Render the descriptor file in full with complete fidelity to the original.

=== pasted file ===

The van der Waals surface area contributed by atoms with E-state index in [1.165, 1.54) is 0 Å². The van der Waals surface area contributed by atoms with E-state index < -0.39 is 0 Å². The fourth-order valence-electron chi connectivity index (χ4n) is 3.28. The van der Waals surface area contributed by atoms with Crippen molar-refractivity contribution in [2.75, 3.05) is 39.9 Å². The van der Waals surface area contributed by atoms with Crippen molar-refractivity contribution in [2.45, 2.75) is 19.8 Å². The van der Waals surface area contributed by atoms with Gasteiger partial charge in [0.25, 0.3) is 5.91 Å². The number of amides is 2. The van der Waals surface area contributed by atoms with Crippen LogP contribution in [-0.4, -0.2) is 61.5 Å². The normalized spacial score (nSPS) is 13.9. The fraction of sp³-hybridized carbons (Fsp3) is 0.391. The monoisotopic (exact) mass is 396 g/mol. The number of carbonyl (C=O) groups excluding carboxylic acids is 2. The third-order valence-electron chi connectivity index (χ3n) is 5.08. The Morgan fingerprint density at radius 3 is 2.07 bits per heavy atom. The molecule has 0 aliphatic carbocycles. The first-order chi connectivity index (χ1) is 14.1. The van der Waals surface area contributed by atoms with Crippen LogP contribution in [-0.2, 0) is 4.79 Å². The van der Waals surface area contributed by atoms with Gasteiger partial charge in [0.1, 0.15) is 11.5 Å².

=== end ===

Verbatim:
The van der Waals surface area contributed by atoms with E-state index in [1.165, 1.54) is 0 Å². The van der Waals surface area contributed by atoms with E-state index < -0.39 is 0 Å². The fourth-order valence-electron chi connectivity index (χ4n) is 3.28. The van der Waals surface area contributed by atoms with Crippen molar-refractivity contribution in [2.75, 3.05) is 39.9 Å². The van der Waals surface area contributed by atoms with Crippen molar-refractivity contribution in [2.45, 2.75) is 19.8 Å². The van der Waals surface area contributed by atoms with Gasteiger partial charge in [0.25, 0.3) is 5.91 Å². The number of amides is 2. The van der Waals surface area contributed by atoms with Crippen LogP contribution in [-0.4, -0.2) is 61.5 Å². The normalized spacial score (nSPS) is 13.9. The fraction of sp³-hybridized carbons (Fsp3) is 0.391. The monoisotopic (exact) mass is 396 g/mol. The number of carbonyl (C=O) groups excluding carboxylic acids is 2. The third-order valence-electron chi connectivity index (χ3n) is 5.08. The Morgan fingerprint density at radius 3 is 2.07 bits per heavy atom. The molecule has 0 aliphatic carbocycles. The first-order chi connectivity index (χ1) is 14.1. The van der Waals surface area contributed by atoms with Crippen LogP contribution in [-0.2, 0) is 4.79 Å². The van der Waals surface area contributed by atoms with Gasteiger partial charge in [0.1, 0.15) is 11.5 Å².